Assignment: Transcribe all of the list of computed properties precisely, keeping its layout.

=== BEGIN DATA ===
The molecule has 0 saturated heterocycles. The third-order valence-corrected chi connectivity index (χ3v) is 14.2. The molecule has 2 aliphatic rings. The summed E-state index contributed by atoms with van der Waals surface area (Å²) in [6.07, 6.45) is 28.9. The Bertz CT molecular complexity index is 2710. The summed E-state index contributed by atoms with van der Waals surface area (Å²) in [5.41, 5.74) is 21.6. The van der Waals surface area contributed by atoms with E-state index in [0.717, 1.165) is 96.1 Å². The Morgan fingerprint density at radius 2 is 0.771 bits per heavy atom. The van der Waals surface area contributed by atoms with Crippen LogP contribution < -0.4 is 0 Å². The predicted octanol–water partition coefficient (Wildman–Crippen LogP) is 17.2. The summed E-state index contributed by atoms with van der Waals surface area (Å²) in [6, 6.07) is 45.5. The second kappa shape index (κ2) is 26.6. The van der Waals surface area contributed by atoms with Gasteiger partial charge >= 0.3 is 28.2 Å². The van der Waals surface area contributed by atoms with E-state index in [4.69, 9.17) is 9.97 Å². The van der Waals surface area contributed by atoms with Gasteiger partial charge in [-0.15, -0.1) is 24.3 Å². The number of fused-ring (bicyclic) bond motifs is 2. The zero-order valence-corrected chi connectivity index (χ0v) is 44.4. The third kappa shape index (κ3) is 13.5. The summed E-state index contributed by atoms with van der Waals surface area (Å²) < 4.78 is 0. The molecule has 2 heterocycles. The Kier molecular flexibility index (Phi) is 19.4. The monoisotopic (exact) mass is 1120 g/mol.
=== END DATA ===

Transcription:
The molecule has 0 saturated heterocycles. The third-order valence-corrected chi connectivity index (χ3v) is 14.2. The molecule has 2 aliphatic rings. The summed E-state index contributed by atoms with van der Waals surface area (Å²) in [6.07, 6.45) is 28.9. The Bertz CT molecular complexity index is 2710. The summed E-state index contributed by atoms with van der Waals surface area (Å²) in [5.41, 5.74) is 21.6. The van der Waals surface area contributed by atoms with E-state index in [0.717, 1.165) is 96.1 Å². The Morgan fingerprint density at radius 2 is 0.771 bits per heavy atom. The van der Waals surface area contributed by atoms with Crippen LogP contribution < -0.4 is 0 Å². The predicted octanol–water partition coefficient (Wildman–Crippen LogP) is 17.2. The summed E-state index contributed by atoms with van der Waals surface area (Å²) in [6, 6.07) is 45.5. The second kappa shape index (κ2) is 26.6. The van der Waals surface area contributed by atoms with Gasteiger partial charge >= 0.3 is 28.2 Å². The van der Waals surface area contributed by atoms with E-state index in [4.69, 9.17) is 9.97 Å². The van der Waals surface area contributed by atoms with Gasteiger partial charge in [-0.15, -0.1) is 24.3 Å². The number of fused-ring (bicyclic) bond motifs is 2. The zero-order valence-corrected chi connectivity index (χ0v) is 44.4. The third kappa shape index (κ3) is 13.5. The summed E-state index contributed by atoms with van der Waals surface area (Å²) < 4.78 is 0. The molecule has 2 heterocycles. The Kier molecular flexibility index (Phi) is 19.4. The monoisotopic (exact) mass is 1120 g/mol.